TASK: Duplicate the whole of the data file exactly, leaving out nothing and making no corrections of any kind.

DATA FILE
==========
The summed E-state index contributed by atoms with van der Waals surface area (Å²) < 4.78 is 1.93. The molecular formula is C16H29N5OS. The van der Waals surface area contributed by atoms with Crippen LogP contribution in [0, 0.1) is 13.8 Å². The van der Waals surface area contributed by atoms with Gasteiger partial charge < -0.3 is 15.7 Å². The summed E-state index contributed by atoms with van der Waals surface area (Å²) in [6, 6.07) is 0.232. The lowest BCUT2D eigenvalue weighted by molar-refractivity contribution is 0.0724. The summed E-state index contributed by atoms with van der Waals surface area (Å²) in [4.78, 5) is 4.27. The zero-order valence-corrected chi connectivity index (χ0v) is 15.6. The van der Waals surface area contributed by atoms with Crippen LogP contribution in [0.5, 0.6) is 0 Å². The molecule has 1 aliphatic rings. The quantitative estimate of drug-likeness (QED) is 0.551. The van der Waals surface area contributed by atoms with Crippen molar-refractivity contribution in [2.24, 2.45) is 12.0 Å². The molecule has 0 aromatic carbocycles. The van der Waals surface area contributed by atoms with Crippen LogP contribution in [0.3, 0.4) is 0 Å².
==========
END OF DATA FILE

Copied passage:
The summed E-state index contributed by atoms with van der Waals surface area (Å²) < 4.78 is 1.93. The molecular formula is C16H29N5OS. The van der Waals surface area contributed by atoms with Crippen LogP contribution in [0, 0.1) is 13.8 Å². The van der Waals surface area contributed by atoms with Gasteiger partial charge < -0.3 is 15.7 Å². The summed E-state index contributed by atoms with van der Waals surface area (Å²) in [6, 6.07) is 0.232. The lowest BCUT2D eigenvalue weighted by molar-refractivity contribution is 0.0724. The summed E-state index contributed by atoms with van der Waals surface area (Å²) in [4.78, 5) is 4.27. The zero-order valence-corrected chi connectivity index (χ0v) is 15.6. The van der Waals surface area contributed by atoms with Crippen LogP contribution in [0.5, 0.6) is 0 Å². The molecule has 1 aliphatic rings. The quantitative estimate of drug-likeness (QED) is 0.551. The van der Waals surface area contributed by atoms with Crippen molar-refractivity contribution in [2.24, 2.45) is 12.0 Å². The molecule has 0 aromatic carbocycles. The van der Waals surface area contributed by atoms with Crippen LogP contribution in [0.3, 0.4) is 0 Å².